Politics on Social Media: Annoyance or Embrace?

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Politics. It’s all politics!

Within your job, among your relatives, wrapped around your endeavors. You’re always navigating through, and sometimes around the politics of the situation. It gets nasty sometimes. Undermining. Alarming. Often predictable – and often surprising.

It is so much worse when you set foot into the political arena!

Cut throat. Ruthless. That is defined in the candidate manual as standard equipment.

The relentless drive to win – and stay in power.

There’s a relatively new component to incorporate into those efforts. Social Media – and its financially minded big brother – Social Media Advertising. Both will interact to make the next Presidential election cycle quite interesting. The candidates will attempt to access prime time in your life. And down time too! Messaging and outreach, hyper-targeted right to your phone, tablet, desktop, whenever the candidates and their parties want to get your attention. How will you react? With a warm, passionate embrace, or an annoyed scowl aimed directly into the advanced technological components deep within your chosen device?

Well, that’s totally up to you AND the method and quality of how the candidates are trying to connect with you. They desire it to be with a magnetic force that will make you take notice, and bond, and deliver the message on to your own friends, both the real and the social media ones.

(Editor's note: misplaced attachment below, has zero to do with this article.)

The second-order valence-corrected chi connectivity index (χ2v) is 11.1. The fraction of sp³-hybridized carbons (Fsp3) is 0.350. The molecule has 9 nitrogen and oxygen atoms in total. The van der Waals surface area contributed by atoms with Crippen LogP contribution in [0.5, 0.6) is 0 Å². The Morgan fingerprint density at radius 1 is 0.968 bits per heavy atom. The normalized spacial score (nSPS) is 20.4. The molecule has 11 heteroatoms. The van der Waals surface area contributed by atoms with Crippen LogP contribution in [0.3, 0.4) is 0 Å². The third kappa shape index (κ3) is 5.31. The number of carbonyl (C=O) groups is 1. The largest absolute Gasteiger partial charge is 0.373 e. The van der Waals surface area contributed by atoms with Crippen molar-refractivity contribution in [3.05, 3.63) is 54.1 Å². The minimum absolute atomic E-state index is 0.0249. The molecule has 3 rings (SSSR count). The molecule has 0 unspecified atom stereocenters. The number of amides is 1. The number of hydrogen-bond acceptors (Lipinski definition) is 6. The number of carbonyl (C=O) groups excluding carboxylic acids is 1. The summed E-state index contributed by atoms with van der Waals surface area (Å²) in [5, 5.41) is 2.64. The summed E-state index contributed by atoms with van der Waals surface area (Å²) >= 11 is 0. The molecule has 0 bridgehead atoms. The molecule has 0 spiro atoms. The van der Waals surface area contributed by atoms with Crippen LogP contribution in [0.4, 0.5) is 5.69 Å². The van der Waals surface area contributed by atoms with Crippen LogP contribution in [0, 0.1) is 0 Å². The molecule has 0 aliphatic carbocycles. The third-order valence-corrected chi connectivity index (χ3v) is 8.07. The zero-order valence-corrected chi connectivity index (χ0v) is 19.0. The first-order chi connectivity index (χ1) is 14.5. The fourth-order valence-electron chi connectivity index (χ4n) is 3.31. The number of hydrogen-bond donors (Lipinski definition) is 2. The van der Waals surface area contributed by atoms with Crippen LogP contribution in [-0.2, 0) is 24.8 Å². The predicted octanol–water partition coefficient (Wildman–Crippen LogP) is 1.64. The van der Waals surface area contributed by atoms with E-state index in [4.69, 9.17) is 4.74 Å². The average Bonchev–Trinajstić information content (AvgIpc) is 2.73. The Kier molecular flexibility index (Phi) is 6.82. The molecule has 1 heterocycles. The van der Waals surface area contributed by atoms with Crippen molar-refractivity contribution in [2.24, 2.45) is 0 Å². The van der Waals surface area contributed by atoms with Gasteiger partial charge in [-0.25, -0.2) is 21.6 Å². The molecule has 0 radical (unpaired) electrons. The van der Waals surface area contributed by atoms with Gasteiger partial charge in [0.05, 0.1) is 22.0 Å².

You Say THIS & I Say That!

Mock Tweet from Hillary Clinton to Donald Trump regarding his hair style.Mock Tweet from Donald Trump to Hillary Clinton stating that she will not get to the White House.

The Sound Bite Sinks Teeth in the News Cycle

Short attention span. No time to take in the bigger picture. Headline, quote, sound bite. Not everyone sits in front of CNN, FOX News, or MSNBC all day. Life, work, kids, other stuff, and just a little time left over before your eyes shut while wishing you could stay up for late night TV once this month. But we take diligent notice of all the mini snippets containing the mis-steps, the mis-speaks, and the definitive cleverly worded pertinent statements.

And that minimalistic sound bite format corresponds with the appropriate word count for both social media posts and social ads.

Maximize it all with the best corresponding image (or few).

Presto – the perfect marriage of social media & politics!

2015-2016

So, Hillary Clinton’s Facebook page says that she is a Politician.

Hillary Clinton's Facebook page 'Title' saying that she is a Politician.

The Donald projects himself as a public figure.

Donald Trump's Facebook page 'Title' saying that he is a Public Figure.

He currently has over twice the ‘Likes’ as Hillary does. Even more than Bill Clinton. (& Michelle Obama has more than all of them put together).

Trump on Facebook is brief and very to the point. Generally one carefully worded sentence, often snarky, almost always boastful, like an actor who never strays out of his character. It’s a good character, very well developed and fleshed out – like the ones on Seinfeld during their ninth season as opposed to how they were fiddling around during their first handful of episodes.

It appears that Trump does his own Facebook content – or at least he tells his social slaves what to write and post. There is a strong element of a personal touch and connection. There is a variety of politics, opinions, and some casual, family or lifestyle focuses. The posts are written in the first person.

Hillary on the other hand, appears one step removed from her Facebook content. It is obviously done by her social media team. I don’t think she has her login memorized. The Facebook post copy reads like it is from a magazine article – Hillary is doing this, or Hillary thinks that. Her images are often text graphics made up of quotes and testimonials. It is a rather cold projection of a candidate. Unfortunately, this is pretty much in line with the current public perception of Clinton’s personality. Facebook art and reality collide.